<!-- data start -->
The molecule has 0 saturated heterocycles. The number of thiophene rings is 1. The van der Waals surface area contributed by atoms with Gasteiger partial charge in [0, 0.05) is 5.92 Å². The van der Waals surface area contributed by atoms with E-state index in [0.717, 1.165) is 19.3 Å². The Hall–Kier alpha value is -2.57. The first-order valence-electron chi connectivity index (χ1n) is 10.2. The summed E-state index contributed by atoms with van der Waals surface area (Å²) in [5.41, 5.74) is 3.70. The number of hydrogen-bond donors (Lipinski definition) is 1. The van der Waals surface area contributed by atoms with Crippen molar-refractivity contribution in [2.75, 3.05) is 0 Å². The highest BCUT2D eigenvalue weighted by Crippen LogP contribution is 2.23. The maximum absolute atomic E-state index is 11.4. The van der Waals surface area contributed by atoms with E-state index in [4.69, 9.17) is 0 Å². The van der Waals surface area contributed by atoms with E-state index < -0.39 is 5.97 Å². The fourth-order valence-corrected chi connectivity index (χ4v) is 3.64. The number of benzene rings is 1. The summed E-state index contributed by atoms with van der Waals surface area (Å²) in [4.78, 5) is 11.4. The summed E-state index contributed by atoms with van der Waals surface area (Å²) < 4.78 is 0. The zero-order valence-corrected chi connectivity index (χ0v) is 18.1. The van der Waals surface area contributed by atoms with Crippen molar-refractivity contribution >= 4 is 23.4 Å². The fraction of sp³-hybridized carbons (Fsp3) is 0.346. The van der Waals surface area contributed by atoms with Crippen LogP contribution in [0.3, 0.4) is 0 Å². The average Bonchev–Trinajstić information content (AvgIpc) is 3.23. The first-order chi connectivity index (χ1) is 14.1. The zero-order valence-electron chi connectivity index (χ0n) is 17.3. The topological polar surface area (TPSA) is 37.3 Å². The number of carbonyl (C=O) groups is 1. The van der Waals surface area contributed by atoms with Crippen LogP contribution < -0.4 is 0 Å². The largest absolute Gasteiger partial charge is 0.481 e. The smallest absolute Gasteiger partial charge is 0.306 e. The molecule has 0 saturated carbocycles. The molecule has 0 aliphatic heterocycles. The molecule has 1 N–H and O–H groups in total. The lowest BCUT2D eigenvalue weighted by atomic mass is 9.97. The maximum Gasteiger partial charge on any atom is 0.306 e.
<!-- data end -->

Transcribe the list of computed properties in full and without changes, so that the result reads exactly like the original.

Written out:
The molecule has 0 saturated heterocycles. The number of thiophene rings is 1. The van der Waals surface area contributed by atoms with Gasteiger partial charge in [0, 0.05) is 5.92 Å². The van der Waals surface area contributed by atoms with E-state index in [0.717, 1.165) is 19.3 Å². The Hall–Kier alpha value is -2.57. The first-order valence-electron chi connectivity index (χ1n) is 10.2. The summed E-state index contributed by atoms with van der Waals surface area (Å²) in [5.41, 5.74) is 3.70. The number of hydrogen-bond donors (Lipinski definition) is 1. The van der Waals surface area contributed by atoms with Crippen molar-refractivity contribution in [2.75, 3.05) is 0 Å². The highest BCUT2D eigenvalue weighted by Crippen LogP contribution is 2.23. The maximum absolute atomic E-state index is 11.4. The van der Waals surface area contributed by atoms with E-state index in [4.69, 9.17) is 0 Å². The van der Waals surface area contributed by atoms with E-state index < -0.39 is 5.97 Å². The fourth-order valence-corrected chi connectivity index (χ4v) is 3.64. The number of benzene rings is 1. The summed E-state index contributed by atoms with van der Waals surface area (Å²) in [4.78, 5) is 11.4. The summed E-state index contributed by atoms with van der Waals surface area (Å²) < 4.78 is 0. The zero-order valence-corrected chi connectivity index (χ0v) is 18.1. The van der Waals surface area contributed by atoms with Crippen molar-refractivity contribution >= 4 is 23.4 Å². The fraction of sp³-hybridized carbons (Fsp3) is 0.346. The van der Waals surface area contributed by atoms with Crippen LogP contribution in [0.3, 0.4) is 0 Å². The average Bonchev–Trinajstić information content (AvgIpc) is 3.23. The first-order chi connectivity index (χ1) is 14.1. The zero-order valence-electron chi connectivity index (χ0n) is 17.3. The topological polar surface area (TPSA) is 37.3 Å². The number of carbonyl (C=O) groups is 1. The van der Waals surface area contributed by atoms with Crippen LogP contribution < -0.4 is 0 Å². The largest absolute Gasteiger partial charge is 0.481 e. The smallest absolute Gasteiger partial charge is 0.306 e. The molecule has 0 saturated carbocycles. The molecule has 0 aliphatic heterocycles. The molecule has 1 N–H and O–H groups in total. The lowest BCUT2D eigenvalue weighted by atomic mass is 9.97. The maximum Gasteiger partial charge on any atom is 0.306 e.